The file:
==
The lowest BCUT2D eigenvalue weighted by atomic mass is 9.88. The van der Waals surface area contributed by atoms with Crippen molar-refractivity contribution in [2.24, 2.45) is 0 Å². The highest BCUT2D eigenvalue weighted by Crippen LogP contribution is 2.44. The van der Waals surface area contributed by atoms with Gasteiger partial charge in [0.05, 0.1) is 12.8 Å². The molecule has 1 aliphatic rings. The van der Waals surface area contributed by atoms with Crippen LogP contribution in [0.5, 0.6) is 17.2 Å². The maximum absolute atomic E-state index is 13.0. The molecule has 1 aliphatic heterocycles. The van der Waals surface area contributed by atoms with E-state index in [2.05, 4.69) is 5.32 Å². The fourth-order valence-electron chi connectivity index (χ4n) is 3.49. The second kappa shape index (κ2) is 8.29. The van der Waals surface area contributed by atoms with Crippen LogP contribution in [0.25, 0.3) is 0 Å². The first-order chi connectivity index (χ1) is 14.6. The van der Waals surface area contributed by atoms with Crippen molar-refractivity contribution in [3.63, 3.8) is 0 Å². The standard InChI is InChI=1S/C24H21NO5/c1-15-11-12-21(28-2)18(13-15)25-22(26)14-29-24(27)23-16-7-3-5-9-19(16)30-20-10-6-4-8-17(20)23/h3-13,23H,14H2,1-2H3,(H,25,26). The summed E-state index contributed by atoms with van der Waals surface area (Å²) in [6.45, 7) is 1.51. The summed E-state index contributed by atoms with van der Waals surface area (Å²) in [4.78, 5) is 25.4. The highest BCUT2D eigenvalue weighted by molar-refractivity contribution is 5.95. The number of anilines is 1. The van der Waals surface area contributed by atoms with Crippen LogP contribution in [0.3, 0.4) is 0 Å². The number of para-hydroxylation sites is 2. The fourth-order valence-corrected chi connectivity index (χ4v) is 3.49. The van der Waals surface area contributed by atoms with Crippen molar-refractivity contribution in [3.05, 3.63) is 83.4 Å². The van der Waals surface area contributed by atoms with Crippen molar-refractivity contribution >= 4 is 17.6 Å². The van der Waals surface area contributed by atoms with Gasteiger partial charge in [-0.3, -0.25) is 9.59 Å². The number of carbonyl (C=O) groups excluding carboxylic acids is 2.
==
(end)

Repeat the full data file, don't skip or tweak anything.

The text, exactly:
The lowest BCUT2D eigenvalue weighted by atomic mass is 9.88. The van der Waals surface area contributed by atoms with Crippen molar-refractivity contribution in [2.24, 2.45) is 0 Å². The highest BCUT2D eigenvalue weighted by Crippen LogP contribution is 2.44. The van der Waals surface area contributed by atoms with Gasteiger partial charge in [0.05, 0.1) is 12.8 Å². The molecule has 1 aliphatic rings. The van der Waals surface area contributed by atoms with Crippen LogP contribution in [0.5, 0.6) is 17.2 Å². The maximum absolute atomic E-state index is 13.0. The molecule has 1 aliphatic heterocycles. The van der Waals surface area contributed by atoms with E-state index in [2.05, 4.69) is 5.32 Å². The fourth-order valence-electron chi connectivity index (χ4n) is 3.49. The second kappa shape index (κ2) is 8.29. The van der Waals surface area contributed by atoms with Crippen LogP contribution in [0.25, 0.3) is 0 Å². The first-order chi connectivity index (χ1) is 14.6. The van der Waals surface area contributed by atoms with Crippen molar-refractivity contribution in [3.63, 3.8) is 0 Å². The standard InChI is InChI=1S/C24H21NO5/c1-15-11-12-21(28-2)18(13-15)25-22(26)14-29-24(27)23-16-7-3-5-9-19(16)30-20-10-6-4-8-17(20)23/h3-13,23H,14H2,1-2H3,(H,25,26). The summed E-state index contributed by atoms with van der Waals surface area (Å²) in [6.45, 7) is 1.51. The summed E-state index contributed by atoms with van der Waals surface area (Å²) in [4.78, 5) is 25.4. The highest BCUT2D eigenvalue weighted by molar-refractivity contribution is 5.95. The number of anilines is 1. The van der Waals surface area contributed by atoms with Crippen LogP contribution in [0.3, 0.4) is 0 Å². The number of para-hydroxylation sites is 2. The fourth-order valence-corrected chi connectivity index (χ4v) is 3.49. The van der Waals surface area contributed by atoms with Crippen molar-refractivity contribution in [3.05, 3.63) is 83.4 Å². The van der Waals surface area contributed by atoms with Crippen molar-refractivity contribution >= 4 is 17.6 Å². The van der Waals surface area contributed by atoms with Gasteiger partial charge in [-0.3, -0.25) is 9.59 Å². The number of carbonyl (C=O) groups excluding carboxylic acids is 2.